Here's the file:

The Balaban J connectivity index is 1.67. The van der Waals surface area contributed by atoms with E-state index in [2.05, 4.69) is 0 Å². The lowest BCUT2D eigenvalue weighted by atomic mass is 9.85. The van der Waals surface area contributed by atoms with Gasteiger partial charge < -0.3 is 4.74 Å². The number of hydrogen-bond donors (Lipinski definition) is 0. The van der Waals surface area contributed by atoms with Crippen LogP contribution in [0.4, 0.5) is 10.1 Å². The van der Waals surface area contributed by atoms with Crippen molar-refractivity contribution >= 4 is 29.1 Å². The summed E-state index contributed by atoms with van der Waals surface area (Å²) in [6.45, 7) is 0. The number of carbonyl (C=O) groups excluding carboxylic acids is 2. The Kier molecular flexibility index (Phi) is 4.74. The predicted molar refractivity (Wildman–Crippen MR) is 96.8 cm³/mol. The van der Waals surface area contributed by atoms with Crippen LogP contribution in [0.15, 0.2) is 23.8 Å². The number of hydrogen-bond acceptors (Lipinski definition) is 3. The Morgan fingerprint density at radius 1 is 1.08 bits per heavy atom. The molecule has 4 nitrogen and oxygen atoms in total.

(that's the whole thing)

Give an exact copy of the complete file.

The Balaban J connectivity index is 1.67. The van der Waals surface area contributed by atoms with E-state index in [2.05, 4.69) is 0 Å². The lowest BCUT2D eigenvalue weighted by atomic mass is 9.85. The van der Waals surface area contributed by atoms with Gasteiger partial charge < -0.3 is 4.74 Å². The number of hydrogen-bond donors (Lipinski definition) is 0. The van der Waals surface area contributed by atoms with Crippen LogP contribution in [0.4, 0.5) is 10.1 Å². The van der Waals surface area contributed by atoms with Crippen molar-refractivity contribution >= 4 is 29.1 Å². The summed E-state index contributed by atoms with van der Waals surface area (Å²) in [6.45, 7) is 0. The number of carbonyl (C=O) groups excluding carboxylic acids is 2. The Kier molecular flexibility index (Phi) is 4.74. The predicted molar refractivity (Wildman–Crippen MR) is 96.8 cm³/mol. The van der Waals surface area contributed by atoms with Crippen LogP contribution in [0.15, 0.2) is 23.8 Å². The number of hydrogen-bond acceptors (Lipinski definition) is 3. The Morgan fingerprint density at radius 1 is 1.08 bits per heavy atom. The molecule has 4 nitrogen and oxygen atoms in total.